The dance between nurture and nature continues in laboratories around the world. Most recently, a study conducted at the Berkley Campus of the University of California, discovered that researchers could make people more sensitive to inequality among others by altering their brain chemistry. This and similar studies have a lot of implications for psychiatry and other medical sciences. For those of us interested in our personalities, it fortifies some current thinking in the field.
One of the authors of the study, Ming Hsu, was quoted in the UC Berkley publication as saying, “We typically think of fair-mindedness as a stable characteristic, part of one’s personality,” said Hsu. “Our study doesn’t reject this notion, but it does show how that trait can be systematically affected by targeting specific neurochemical pathways in the human brain.”
Many of those who study personality would argue the reason some personality types are more “fair-minded” than others is evolutionary. The genes that promote such neurochemical influences more in a specific part of the population were passed down as an adaptive evolutionary advantage. Each new study suggests the consistent behaviors we call personality are at least partially determined by a roll of the genetic dice.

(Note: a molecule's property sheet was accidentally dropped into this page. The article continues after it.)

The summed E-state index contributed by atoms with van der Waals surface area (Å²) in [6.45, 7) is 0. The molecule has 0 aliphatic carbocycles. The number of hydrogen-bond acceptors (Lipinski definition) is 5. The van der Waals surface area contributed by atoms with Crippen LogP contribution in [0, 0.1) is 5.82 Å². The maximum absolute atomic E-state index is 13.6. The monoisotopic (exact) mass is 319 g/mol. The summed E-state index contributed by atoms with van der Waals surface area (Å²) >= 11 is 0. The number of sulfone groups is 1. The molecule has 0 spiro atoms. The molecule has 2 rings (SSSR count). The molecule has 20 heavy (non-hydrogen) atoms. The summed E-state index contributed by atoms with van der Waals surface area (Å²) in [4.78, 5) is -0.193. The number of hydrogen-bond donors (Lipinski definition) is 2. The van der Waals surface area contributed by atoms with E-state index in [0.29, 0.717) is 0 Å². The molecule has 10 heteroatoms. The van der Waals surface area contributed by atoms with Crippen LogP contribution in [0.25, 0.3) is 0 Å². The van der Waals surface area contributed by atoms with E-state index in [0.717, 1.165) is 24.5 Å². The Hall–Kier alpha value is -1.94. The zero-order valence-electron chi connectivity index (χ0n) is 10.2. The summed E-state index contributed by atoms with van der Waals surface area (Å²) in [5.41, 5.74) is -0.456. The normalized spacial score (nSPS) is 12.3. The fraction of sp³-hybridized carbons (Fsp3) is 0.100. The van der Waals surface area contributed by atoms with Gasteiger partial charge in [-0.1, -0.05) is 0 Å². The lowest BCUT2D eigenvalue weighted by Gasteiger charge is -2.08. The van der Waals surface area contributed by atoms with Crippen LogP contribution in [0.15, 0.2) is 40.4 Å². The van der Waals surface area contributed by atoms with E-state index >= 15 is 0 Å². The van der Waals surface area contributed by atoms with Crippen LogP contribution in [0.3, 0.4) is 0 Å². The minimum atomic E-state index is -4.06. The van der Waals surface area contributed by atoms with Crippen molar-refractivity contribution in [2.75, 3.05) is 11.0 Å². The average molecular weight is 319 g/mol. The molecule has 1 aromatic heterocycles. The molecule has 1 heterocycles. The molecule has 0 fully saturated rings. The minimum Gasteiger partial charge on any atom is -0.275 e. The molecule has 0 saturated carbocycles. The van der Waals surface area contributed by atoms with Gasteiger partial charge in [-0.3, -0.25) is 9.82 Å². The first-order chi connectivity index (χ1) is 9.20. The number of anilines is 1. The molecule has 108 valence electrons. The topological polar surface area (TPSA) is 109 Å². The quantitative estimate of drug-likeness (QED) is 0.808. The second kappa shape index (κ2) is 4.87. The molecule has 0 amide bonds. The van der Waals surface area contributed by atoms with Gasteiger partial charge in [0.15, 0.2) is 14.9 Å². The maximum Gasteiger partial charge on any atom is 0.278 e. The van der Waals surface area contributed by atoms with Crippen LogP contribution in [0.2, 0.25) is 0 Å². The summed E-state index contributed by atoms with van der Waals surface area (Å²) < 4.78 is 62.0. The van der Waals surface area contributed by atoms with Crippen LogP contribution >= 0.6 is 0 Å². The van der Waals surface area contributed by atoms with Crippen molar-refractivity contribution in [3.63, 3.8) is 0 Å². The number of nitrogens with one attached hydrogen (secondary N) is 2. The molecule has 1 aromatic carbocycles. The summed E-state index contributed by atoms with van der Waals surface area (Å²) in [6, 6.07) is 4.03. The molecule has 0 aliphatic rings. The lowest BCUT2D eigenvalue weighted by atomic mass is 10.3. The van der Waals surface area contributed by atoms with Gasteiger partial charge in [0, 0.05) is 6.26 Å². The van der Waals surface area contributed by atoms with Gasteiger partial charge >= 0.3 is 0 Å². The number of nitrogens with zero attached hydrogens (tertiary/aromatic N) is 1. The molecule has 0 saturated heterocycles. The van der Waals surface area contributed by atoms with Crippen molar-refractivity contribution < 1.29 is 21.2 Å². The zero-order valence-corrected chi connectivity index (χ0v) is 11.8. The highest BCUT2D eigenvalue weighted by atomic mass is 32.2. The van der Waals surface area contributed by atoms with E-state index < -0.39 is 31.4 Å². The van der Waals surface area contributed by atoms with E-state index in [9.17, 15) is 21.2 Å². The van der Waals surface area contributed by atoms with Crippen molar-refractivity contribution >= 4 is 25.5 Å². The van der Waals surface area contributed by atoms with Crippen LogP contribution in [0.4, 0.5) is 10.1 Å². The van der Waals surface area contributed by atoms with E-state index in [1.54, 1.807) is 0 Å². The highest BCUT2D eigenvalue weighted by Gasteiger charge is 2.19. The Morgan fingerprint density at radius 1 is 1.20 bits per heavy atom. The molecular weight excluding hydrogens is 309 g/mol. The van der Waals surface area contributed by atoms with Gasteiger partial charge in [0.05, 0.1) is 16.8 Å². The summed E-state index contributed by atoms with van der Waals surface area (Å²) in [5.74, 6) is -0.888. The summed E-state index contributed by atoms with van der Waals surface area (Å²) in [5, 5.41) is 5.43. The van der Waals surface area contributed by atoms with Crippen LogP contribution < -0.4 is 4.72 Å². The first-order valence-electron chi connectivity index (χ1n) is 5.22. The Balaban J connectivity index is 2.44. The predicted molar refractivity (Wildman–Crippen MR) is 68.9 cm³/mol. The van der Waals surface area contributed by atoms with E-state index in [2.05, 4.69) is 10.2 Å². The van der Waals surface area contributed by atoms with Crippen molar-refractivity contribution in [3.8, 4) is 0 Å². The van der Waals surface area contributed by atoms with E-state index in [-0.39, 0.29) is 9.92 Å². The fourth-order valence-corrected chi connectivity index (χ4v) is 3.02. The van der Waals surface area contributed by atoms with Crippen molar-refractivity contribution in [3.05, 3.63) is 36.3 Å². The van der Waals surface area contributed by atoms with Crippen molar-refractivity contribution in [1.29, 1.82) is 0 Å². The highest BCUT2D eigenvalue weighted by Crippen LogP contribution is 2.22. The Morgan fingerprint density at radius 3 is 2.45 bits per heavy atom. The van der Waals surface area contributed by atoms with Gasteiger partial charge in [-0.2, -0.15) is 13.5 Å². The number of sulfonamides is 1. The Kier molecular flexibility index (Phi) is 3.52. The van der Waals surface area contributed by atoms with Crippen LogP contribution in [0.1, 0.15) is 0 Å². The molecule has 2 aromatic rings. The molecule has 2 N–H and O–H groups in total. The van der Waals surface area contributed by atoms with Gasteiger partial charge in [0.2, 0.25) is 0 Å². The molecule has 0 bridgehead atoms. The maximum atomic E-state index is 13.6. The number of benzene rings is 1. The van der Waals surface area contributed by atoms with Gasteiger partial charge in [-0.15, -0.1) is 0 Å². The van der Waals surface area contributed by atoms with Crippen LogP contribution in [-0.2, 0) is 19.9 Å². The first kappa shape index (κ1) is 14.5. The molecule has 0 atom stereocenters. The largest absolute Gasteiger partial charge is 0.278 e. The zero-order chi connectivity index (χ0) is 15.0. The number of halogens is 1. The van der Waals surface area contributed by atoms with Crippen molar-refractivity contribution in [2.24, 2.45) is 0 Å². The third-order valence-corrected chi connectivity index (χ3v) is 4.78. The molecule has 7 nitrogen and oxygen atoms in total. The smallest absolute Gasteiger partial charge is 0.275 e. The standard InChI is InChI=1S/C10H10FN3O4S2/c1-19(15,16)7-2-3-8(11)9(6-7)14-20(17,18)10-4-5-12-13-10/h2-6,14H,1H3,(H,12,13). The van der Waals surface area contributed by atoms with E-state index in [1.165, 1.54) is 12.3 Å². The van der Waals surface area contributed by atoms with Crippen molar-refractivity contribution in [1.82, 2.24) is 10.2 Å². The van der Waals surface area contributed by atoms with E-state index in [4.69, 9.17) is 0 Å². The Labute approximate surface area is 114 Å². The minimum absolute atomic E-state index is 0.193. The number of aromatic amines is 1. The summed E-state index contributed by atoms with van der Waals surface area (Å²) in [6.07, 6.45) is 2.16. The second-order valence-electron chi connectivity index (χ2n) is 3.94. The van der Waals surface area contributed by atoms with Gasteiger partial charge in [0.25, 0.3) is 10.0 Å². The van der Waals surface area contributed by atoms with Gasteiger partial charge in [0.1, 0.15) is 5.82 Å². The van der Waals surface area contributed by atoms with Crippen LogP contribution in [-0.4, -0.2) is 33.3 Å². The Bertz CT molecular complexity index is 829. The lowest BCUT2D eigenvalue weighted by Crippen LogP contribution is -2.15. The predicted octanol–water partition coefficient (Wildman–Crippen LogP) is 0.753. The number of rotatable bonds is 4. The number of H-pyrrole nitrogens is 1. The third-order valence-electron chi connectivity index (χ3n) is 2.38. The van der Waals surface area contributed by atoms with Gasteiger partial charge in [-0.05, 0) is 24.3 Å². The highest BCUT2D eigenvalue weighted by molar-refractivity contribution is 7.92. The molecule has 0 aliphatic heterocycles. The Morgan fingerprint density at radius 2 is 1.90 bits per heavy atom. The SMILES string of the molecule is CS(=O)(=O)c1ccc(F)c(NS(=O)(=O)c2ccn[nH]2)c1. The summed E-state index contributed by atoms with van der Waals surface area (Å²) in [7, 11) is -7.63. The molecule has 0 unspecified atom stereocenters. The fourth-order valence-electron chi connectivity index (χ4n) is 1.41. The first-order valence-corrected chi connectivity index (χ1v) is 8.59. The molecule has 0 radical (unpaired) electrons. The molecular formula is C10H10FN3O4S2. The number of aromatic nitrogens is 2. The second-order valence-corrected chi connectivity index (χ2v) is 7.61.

This study supports some biological basis for the fair-mindedness. Of course, there is so much more to be explored in this area and much of it is still in the realm of theory. But it will be interesting to keep an eye on future developments as they unfold in the science of personality.
What do you think? Were you born with your character traits or did you they appear out of your life experiences? Or did your life experiences gradually refine something that was always a part of you – like a seed that grew into something more complete? Leave a comment and let us know your opinions and thoughts.